860C.50/8–645: Telegram

The Ambassador in Poland (Lane) to the Secretary of State

29. The following telegram sent to Moscow as 20, August 6, 1 p.m. In cordial conversation with Bierut42 at which Rzymowski,43 Modzelewski,44 Tonesk,45 also present (my telegram to Department 25, August 4,46 repeated to you47 as 16, August 5), I touched all eight points [Page 362] Department’s telegram 3234, July 12 to Paris48 in brief detail as follows:49

We are supplying two-thirds of UNRRA50 finances and almost hundred percent of materials for Poland. Naturally Bierut was not responsible for delay in UNRRA getting to Poland51 but in no way was United States Government responsible. I think they got my meaning.
We might help through Eximbank52 if you would tell us their specific requirements and also give us some facts re financial situation.
We would be glad to facilitate foreign exchange through exports especially coal and could consider triangular transactions if desirable.
1,000 trucks almost ready if representative can be sent to negotiate and sign contract.53 List of available trucks delivered.
Reparations must be discussed in Moscow (nothing was said of Government’s projected trip to Moscow August 6).
Interest was expressed in improving treaty of 193154 which I emphasized is still in force.
Economic experts should be exchanged.
Telegram should be sent to Paris authorizing visas for Bauer and Grady.55

Bierut then at my request gave me following commitments:

We can have Consulates at Gdansk, Cracow, Lodz, Poznan and Breslau.
We can have radio station in Embassy both transmitting and receiving.
We can fly ATC56 planes into Warsaw without previous permission.
United States newspaper correspondents can enter Poland and report (to avoid possible difficulties or misunderstandings I suggest that each case be taken up specifically with Embassy).
Polish Government delighted to have Congressional Committee (Department’s telegram 3445, July 24, to Paris57). Polish Government and I agree that members should see Warsaw, Lublin and Majdanek concentration camps. I think they should also see Gdansk and certain other regions if time permits.

I did not mention elections at this meeting believing it unwise to irritate an already sore spot. If I thought that the Poles were really masters in their own house, I would feel differently in proffering advice.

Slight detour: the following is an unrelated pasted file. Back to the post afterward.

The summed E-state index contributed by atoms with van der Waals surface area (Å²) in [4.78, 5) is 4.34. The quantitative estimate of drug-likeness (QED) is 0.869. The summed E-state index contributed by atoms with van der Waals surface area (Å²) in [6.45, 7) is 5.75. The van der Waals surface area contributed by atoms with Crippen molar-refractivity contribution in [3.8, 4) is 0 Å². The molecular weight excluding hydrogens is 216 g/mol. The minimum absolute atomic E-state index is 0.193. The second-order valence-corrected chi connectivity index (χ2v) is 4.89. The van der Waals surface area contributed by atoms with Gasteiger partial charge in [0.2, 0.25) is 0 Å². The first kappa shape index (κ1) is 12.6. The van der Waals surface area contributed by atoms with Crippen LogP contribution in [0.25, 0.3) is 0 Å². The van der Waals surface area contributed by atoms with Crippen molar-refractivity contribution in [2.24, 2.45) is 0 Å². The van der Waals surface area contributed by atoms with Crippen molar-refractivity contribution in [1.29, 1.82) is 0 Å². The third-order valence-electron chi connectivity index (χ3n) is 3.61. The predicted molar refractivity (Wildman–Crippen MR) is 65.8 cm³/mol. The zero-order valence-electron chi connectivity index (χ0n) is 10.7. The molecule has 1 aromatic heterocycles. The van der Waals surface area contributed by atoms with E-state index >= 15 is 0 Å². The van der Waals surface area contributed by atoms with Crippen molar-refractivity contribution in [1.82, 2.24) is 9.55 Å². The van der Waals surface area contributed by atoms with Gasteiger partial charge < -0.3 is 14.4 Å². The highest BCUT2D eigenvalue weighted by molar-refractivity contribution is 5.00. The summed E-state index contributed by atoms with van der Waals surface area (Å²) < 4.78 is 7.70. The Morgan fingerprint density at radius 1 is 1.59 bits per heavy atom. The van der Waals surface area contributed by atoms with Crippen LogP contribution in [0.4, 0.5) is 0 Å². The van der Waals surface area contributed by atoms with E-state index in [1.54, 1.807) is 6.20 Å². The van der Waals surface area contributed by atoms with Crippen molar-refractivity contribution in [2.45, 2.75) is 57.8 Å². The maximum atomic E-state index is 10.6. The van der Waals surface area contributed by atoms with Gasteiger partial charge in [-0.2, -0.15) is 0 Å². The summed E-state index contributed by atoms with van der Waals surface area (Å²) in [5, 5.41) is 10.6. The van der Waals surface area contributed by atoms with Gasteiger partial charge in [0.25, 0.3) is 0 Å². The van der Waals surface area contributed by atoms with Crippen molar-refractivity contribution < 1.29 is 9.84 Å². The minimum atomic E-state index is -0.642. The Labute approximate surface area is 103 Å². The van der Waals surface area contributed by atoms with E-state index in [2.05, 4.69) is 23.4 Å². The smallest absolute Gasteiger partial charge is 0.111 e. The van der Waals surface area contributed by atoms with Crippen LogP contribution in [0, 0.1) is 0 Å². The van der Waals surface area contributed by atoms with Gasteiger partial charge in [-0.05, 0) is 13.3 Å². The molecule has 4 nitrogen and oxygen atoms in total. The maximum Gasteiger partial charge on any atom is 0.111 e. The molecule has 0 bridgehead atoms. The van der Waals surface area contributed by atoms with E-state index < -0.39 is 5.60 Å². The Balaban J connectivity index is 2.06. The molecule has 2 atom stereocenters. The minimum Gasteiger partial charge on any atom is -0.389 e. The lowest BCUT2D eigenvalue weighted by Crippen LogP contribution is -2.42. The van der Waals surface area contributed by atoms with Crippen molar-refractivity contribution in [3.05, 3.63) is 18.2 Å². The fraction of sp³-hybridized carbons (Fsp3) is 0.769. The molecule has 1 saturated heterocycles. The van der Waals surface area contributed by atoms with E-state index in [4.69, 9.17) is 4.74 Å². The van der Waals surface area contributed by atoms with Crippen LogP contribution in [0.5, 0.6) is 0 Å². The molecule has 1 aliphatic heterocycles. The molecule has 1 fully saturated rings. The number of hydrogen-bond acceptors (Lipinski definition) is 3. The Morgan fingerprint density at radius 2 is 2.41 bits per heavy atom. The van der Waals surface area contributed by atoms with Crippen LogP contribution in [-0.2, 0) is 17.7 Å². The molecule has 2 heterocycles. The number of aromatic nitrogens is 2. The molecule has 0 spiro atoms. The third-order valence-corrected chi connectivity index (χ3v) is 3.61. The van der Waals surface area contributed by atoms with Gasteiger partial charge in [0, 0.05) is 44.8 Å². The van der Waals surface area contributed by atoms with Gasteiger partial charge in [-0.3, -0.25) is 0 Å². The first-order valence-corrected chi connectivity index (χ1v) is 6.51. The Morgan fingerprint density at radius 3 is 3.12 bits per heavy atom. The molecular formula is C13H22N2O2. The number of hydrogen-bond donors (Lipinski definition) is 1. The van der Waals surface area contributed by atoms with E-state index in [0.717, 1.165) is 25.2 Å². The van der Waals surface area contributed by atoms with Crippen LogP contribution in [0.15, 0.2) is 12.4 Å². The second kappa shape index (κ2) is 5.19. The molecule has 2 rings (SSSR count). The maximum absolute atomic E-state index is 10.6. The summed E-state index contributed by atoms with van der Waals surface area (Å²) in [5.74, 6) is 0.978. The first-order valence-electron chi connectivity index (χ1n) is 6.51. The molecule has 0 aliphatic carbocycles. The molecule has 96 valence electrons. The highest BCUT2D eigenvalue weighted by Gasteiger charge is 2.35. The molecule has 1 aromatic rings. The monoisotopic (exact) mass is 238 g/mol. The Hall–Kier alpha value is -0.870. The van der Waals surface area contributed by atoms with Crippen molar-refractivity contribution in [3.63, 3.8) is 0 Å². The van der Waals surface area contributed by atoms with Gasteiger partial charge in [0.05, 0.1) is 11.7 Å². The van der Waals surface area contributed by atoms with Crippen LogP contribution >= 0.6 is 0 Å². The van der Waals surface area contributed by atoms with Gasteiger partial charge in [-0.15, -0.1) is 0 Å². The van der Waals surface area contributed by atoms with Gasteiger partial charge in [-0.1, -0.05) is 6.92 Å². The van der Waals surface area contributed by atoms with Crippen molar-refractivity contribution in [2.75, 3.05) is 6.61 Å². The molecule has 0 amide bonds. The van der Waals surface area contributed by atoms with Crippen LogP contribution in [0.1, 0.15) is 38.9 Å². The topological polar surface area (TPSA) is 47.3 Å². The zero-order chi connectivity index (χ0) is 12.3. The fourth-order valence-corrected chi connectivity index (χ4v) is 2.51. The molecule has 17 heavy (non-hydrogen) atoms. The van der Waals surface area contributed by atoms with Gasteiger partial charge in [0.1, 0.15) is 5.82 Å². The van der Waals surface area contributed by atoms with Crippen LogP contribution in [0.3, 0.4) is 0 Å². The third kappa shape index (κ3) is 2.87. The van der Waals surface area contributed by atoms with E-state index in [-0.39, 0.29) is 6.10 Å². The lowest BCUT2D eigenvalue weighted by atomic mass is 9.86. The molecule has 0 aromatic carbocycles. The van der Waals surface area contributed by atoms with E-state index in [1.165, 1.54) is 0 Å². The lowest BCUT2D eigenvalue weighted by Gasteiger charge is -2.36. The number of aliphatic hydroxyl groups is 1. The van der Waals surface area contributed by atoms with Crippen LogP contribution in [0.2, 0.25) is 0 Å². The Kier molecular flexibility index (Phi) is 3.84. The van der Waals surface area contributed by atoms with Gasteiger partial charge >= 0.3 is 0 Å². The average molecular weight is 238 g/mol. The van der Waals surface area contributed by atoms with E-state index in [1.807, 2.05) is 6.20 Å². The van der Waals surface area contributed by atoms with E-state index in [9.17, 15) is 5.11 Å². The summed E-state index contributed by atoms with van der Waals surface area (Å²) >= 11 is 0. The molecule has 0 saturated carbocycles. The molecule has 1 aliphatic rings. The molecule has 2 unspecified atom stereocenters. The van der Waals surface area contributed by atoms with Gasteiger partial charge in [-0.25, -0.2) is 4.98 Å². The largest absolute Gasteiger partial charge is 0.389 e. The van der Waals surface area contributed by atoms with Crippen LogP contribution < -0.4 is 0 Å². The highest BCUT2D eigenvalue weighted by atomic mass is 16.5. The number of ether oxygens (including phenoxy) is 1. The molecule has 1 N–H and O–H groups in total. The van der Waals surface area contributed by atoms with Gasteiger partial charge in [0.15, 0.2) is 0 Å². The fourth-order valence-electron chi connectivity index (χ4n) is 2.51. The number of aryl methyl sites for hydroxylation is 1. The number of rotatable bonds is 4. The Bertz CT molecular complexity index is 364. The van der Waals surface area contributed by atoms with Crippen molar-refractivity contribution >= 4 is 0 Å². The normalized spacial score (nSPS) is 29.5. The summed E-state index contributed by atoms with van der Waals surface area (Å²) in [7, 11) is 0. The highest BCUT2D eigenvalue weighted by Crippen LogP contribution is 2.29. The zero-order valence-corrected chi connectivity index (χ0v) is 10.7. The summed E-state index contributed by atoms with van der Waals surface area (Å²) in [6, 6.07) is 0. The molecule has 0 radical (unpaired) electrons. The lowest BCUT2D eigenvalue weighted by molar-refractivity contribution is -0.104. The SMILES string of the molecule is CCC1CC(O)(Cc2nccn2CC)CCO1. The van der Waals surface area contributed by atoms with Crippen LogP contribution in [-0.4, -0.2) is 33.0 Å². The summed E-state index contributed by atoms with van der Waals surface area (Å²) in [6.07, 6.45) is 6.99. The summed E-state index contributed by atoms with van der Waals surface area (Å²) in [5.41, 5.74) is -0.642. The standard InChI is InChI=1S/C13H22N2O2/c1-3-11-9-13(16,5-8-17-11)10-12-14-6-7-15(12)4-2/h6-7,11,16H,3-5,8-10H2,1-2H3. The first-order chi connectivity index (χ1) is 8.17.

1. Boleslaw Bierut, President of the National Council of the Homeland (Krajowa Rada Narodowa) in the Polish Provisional Government.
  2. Wincenty Rzymowski, Polish Minister for Foreign Affairs.
  3. Zygmunt Modzelewski, Polish Deputy Minister for Foreign Affairs.
  4. Lt. William Tonesk, U.S. Navy, aide and interpreter to Ambassador Lane; as of October 26, 1945, Assistant Naval Attaché and Assistant Naval Attaché for Air in the American Embassy in Poland.
  5. Not printed; in this telegram Ambassador Lane reported on the presentation of his credentials to President Bierut on August 4.
  6. Ambassador W. Averell Harriman at Moscow.
  7. Foreign Relations, The Conference of Berlin (The Potsdam Conference), 1945, vol. i, p. 788.
  8. For a more detailed description of this conversation, see Arthur Bliss Lane, I Saw Poland Betrayed: An American Ambassador Reports to the American People (New York, Indianapolis, The Bobbs-Merrill Company, 1948), pp. 141–148.
  9. United Nations Relief and Rehabilitation Administration. For documentation regarding the participation by the United States in the work of UNRRA for the year 1945, see vol. ii, pp. 958 ff.
  10. Regarding the delays experienced by UNRRA representatives in obtaining permission to enter Poland, see Lane, I Saw Poland Betrayed, p. 143.
  11. Export-Import Bank of Washington.
  12. For previous documentation regarding plans to provide Poland with 1,000 surplus Army trucks to be supplied on dollar credit terms, see telegram 154 July 28, 1945, from the Chief of the Division of Lend-Lease and Surplus War Property Affairs, Frank W. Fetter, to Assistant Secretary of State William Clayton at Babelsberg, Conference of Berlin (Potsdam), vol. ii, p. 1153.
  13. Treaty of friendship, commerce and consular rights between the United States and Poland, signed June 15, 1931; for text, see Foreign Relations, 1931, vol. ii, p. 938.
  14. Dr. J. H. Bauer, a representative of the American Red Cross and a specialist in public health, and his assistant, Harry P. Grady, had been waiting in Paris for visas for Poland since early July 1945.
  15. Air Transport Command.
  16. Not printed; it stated that the Department attached great importance to the trip of the Foreign Affairs Subcommittee of the House of Representatives which included a stop at Warsaw scheduled for August 18–19 (120.1/7–2445). The subcommittee consisted of Congresswoman Frances P. Bolton of Ohio, and Congressmen Karl E. Mundt of South Dakota, Thomas S. Gordon of Illinois, and Joseph F. Ryter of Connecticut. In his telegram 163, August 28, 4 p.m., the Ambassador in Poland reported on the reception given to the subcommittee on August 27 by President Bierut (860C.00/8–2845). This reception (erroneously dated September 27) is described in Lane, I Saw Poland Betrayed, p. 179.